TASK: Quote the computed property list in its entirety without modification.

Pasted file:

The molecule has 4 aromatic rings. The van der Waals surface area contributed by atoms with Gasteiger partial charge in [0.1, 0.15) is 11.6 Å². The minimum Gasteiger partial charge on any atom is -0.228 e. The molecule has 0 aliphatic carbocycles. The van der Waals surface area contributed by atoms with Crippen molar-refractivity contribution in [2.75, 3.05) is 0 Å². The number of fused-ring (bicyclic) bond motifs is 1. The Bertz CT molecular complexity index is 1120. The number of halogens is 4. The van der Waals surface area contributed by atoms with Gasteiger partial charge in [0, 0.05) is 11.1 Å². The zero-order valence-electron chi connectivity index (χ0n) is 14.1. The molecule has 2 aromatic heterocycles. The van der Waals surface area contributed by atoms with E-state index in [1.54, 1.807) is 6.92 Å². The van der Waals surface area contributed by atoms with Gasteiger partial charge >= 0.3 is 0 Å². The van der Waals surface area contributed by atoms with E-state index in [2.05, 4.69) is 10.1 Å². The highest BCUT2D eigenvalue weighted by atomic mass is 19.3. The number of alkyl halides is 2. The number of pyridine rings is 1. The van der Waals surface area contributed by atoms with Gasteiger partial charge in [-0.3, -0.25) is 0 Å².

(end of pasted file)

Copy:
The molecule has 4 aromatic rings. The van der Waals surface area contributed by atoms with Gasteiger partial charge in [0.1, 0.15) is 11.6 Å². The minimum Gasteiger partial charge on any atom is -0.228 e. The molecule has 0 aliphatic carbocycles. The van der Waals surface area contributed by atoms with Crippen molar-refractivity contribution in [2.75, 3.05) is 0 Å². The number of fused-ring (bicyclic) bond motifs is 1. The Bertz CT molecular complexity index is 1120. The number of halogens is 4. The van der Waals surface area contributed by atoms with Gasteiger partial charge in [0, 0.05) is 11.1 Å². The zero-order valence-electron chi connectivity index (χ0n) is 14.1. The molecule has 2 aromatic heterocycles. The van der Waals surface area contributed by atoms with E-state index in [1.54, 1.807) is 6.92 Å². The van der Waals surface area contributed by atoms with Gasteiger partial charge >= 0.3 is 0 Å². The van der Waals surface area contributed by atoms with E-state index in [2.05, 4.69) is 10.1 Å². The highest BCUT2D eigenvalue weighted by atomic mass is 19.3. The number of alkyl halides is 2. The number of pyridine rings is 1. The van der Waals surface area contributed by atoms with Gasteiger partial charge in [-0.3, -0.25) is 0 Å².